Emile Aben

Time Warner Cable Outage

Emile Aben
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The Time Warner Cable network suffered an outage on 27 August 2014 between approximately 9:40 and 10:55 UTC. We looked at some interesting details of this outage using RIS and RIPE Atlas.

As reported in the press yesterday , Time Warner Cable (TWC) suffered a network outage lasting a little more than an hour.

If we look at the Time Warner Cable (TWC) network, it actually consists of several Autonomous Systems (ASNs). The main ASN is AS7843 ( TWCABLE-BACKBONE ), but we count at least seven TWC ASNs ( AS7843 , AS10796 , AS11351 , AS11426 , AS11427 , AS12271 , AS20001 ) [1].

Routing Information Service Measurements

From the data we collect in the Routing Information Service (RIS) , which provides a view of the Internet control plane BGP from over 400 points (peers) worldwide, we see that most of these seven ASNs were severely affected. Table 1 below shows the number of prefixes we detected as still being up at 9:40 UTC on 27 August, which was the snapshot where we saw the biggest impact. In this context, we consider a prefix being down if we see it from less than ten vantage points (peers). We also show what percentage of prefixes that represents, relative to the maximum number of prefixes seen in the last month.

IPv4 Prefix IPv6 Prefix
AS7843 7 (2%) 7 (100%)
AS10796 0 (0%) 2 (100%)
AS11351 0 (0%) 2 (100%)
AS11426 1 (0.3%) 1 (100%)
AS11427 209 (99%) 2 (100%)
AS12271 0 (0%) 1 (100%)
AS20001 0 (0%) 3 (100%)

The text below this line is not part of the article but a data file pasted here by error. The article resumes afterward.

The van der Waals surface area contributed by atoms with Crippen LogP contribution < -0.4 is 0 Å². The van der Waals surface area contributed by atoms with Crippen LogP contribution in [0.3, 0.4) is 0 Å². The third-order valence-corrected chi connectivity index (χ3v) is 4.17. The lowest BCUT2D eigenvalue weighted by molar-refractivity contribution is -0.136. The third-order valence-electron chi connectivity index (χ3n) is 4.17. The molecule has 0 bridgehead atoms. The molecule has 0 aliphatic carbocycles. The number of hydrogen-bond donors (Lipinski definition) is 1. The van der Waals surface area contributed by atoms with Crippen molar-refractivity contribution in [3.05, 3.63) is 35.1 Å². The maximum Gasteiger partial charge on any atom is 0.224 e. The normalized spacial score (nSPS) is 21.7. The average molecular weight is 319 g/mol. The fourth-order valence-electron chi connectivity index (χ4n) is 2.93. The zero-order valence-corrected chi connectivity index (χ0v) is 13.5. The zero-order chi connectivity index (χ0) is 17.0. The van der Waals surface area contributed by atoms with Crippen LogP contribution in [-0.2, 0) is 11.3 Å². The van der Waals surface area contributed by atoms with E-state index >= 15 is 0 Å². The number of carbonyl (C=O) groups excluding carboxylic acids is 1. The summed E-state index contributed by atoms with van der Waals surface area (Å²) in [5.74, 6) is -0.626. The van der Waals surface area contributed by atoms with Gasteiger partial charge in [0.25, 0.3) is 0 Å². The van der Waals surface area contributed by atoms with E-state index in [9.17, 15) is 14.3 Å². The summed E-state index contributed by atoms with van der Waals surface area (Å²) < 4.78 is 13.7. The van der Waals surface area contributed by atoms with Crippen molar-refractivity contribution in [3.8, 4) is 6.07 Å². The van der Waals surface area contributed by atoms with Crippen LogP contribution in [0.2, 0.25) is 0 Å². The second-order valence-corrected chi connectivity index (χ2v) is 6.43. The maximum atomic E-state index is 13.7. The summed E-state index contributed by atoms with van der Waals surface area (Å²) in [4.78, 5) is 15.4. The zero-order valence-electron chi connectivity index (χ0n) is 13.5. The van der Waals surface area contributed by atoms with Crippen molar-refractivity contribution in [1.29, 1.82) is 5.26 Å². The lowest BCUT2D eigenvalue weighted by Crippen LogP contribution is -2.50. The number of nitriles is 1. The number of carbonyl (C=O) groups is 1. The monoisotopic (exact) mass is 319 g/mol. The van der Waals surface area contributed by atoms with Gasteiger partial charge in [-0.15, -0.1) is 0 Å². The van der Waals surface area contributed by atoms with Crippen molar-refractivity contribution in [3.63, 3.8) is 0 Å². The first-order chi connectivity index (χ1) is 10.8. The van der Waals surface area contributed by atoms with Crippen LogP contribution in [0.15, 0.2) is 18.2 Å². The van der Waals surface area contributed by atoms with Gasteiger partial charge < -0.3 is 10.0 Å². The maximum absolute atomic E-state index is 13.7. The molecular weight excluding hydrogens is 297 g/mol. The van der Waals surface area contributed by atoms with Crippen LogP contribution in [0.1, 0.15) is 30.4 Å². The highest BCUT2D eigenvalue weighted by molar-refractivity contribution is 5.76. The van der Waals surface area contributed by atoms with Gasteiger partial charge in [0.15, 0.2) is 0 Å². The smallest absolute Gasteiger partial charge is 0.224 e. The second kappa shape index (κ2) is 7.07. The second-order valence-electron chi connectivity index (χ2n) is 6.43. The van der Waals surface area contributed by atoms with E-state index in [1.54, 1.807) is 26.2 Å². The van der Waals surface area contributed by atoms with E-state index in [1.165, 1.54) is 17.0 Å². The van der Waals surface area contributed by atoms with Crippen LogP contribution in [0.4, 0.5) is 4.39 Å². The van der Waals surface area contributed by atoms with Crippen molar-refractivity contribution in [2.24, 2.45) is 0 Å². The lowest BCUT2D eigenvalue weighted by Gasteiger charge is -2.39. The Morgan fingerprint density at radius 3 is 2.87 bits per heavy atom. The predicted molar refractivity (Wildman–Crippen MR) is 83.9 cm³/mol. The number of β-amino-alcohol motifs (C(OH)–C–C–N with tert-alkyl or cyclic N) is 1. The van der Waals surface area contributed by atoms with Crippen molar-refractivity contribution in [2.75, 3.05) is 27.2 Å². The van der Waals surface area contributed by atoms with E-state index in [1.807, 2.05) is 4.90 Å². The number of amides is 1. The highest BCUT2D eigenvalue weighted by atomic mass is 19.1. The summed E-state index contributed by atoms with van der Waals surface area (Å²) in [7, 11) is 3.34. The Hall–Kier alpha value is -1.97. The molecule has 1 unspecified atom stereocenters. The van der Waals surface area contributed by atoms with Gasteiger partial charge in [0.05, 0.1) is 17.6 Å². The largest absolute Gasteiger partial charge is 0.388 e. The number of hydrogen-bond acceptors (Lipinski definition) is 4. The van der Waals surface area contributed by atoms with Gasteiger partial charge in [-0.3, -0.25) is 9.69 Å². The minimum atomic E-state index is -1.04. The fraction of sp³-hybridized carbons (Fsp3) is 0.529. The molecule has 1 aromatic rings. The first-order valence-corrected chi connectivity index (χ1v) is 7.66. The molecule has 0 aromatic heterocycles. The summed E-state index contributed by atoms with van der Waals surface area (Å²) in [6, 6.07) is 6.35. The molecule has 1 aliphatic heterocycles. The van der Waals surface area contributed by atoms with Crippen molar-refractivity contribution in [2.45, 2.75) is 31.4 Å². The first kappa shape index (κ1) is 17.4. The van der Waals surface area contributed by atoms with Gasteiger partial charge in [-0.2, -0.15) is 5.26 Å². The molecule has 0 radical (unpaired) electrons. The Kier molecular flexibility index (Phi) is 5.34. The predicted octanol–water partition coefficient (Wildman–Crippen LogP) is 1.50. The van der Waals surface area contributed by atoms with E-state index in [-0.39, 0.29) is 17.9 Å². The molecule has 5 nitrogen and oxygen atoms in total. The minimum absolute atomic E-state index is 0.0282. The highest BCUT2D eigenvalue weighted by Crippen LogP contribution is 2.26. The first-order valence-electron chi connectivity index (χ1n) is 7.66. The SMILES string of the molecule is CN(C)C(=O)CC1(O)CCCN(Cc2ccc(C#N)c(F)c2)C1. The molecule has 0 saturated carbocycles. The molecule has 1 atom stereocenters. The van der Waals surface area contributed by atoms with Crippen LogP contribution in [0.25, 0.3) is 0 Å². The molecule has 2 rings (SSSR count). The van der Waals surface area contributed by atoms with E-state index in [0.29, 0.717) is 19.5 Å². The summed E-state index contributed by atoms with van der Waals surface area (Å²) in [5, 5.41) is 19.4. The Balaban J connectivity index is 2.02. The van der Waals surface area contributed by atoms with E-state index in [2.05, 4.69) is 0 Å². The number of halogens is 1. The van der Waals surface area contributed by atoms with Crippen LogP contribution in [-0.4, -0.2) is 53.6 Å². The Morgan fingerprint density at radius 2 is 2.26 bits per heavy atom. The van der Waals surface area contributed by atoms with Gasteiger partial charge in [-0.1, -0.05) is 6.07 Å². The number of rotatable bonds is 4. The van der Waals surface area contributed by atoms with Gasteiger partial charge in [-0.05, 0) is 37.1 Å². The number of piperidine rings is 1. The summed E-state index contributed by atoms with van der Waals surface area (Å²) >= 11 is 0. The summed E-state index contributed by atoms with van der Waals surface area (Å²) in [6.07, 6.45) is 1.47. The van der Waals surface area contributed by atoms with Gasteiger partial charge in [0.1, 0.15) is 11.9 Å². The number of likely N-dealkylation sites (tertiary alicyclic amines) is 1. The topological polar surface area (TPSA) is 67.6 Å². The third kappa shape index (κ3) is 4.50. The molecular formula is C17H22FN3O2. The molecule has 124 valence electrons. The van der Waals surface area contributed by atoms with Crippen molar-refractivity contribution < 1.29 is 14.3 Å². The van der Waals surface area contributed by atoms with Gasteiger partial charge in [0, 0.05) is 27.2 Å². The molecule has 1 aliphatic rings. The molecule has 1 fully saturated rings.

Table 1: Number of prefixes we see as being up at 9:40 UTC on 27 August

When looking at this in more detail, we see that AS11427 also had major connectivity issues, but the paths through AS7843-AS3356 (TWC-BACKBONE / Level3) stayed up. See for example this AS11427 prefix on BGPlay . This example also shows the bounds of the outage, as far as BGP is concerned: roughly 9:30 to 11:00 UTC.

Interestingly, we see that IPv6 prefixes announced by the TWC ASNs were not affected at the BGP level. As an IPv6 aficionado, I initially thought that was a silver lining to all of this, but further testing with RIPE Atlas (see below) indicates that the IPv6 data plane was also affected by the outage.

We also see that AS19151 ( BroadbandONE ) kept seeing TWC ASNs in BGP throughout this outage through the TWC backbone ASN AS7843. If data plane connectivity was also unaffected, this means that TWC customers were able to still visit websites hosted in AS19151 even during the outage (for instance Games Press , which is the highest Alexa ranked website in AS19151).

In summary: From BGP data, we see that a large part of the TWC network went down, but we also find pieces of connectivity that remained.

In BGP we also see another effect. We are still actively monitoring for 512k-routes related problems , and the TWC outage is also visible when you look at the number of ASNs that were down. On 27 August at 9:40 UTC, we saw 136 ASNs being down, out of which at least 64 are networks downstream of TWC. Looking at how these ASNs connect to the Internet, the top four upstream networks are all TWC networks, as shown in Table 2.

Count ASN
34 10796
15 20001
9 11351
6 12271

Table 2: Top upstream networks of networks that were down at 9:40 UTC

down networks (until 28 Aug)

Figure 1: ASNs that were down over time. Clear peaks are visible on 12 August (the 512k-routes related problems), and on 27 August (the TWC network outage)

It looks like these networks were either single-homed behind a TWC network, or any fail-over mechanism they had in place didn't kick in at that point.